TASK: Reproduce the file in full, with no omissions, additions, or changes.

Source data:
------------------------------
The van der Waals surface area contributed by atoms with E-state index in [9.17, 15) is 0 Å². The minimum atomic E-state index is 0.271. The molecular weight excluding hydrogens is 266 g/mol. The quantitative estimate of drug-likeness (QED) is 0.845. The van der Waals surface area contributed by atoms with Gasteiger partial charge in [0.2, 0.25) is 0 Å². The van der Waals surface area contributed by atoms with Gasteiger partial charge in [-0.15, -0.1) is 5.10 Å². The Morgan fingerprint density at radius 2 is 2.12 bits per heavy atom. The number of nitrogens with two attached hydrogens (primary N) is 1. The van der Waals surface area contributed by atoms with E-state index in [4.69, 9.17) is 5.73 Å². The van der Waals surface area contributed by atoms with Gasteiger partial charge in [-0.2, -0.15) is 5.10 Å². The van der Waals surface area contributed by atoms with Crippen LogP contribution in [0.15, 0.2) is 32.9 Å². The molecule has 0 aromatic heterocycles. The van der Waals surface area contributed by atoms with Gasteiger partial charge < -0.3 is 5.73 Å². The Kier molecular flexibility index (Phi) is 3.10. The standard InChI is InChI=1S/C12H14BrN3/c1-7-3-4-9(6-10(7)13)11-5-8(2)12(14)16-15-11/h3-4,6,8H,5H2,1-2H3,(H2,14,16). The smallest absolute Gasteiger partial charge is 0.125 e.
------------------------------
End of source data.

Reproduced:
The van der Waals surface area contributed by atoms with E-state index in [9.17, 15) is 0 Å². The minimum atomic E-state index is 0.271. The molecular weight excluding hydrogens is 266 g/mol. The quantitative estimate of drug-likeness (QED) is 0.845. The van der Waals surface area contributed by atoms with Gasteiger partial charge in [0.2, 0.25) is 0 Å². The van der Waals surface area contributed by atoms with Gasteiger partial charge in [-0.15, -0.1) is 5.10 Å². The Morgan fingerprint density at radius 2 is 2.12 bits per heavy atom. The number of nitrogens with two attached hydrogens (primary N) is 1. The van der Waals surface area contributed by atoms with E-state index in [4.69, 9.17) is 5.73 Å². The van der Waals surface area contributed by atoms with Gasteiger partial charge in [-0.2, -0.15) is 5.10 Å². The van der Waals surface area contributed by atoms with Crippen LogP contribution in [0.15, 0.2) is 32.9 Å². The molecule has 0 aromatic heterocycles. The van der Waals surface area contributed by atoms with Gasteiger partial charge < -0.3 is 5.73 Å². The Kier molecular flexibility index (Phi) is 3.10. The standard InChI is InChI=1S/C12H14BrN3/c1-7-3-4-9(6-10(7)13)11-5-8(2)12(14)16-15-11/h3-4,6,8H,5H2,1-2H3,(H2,14,16). The smallest absolute Gasteiger partial charge is 0.125 e.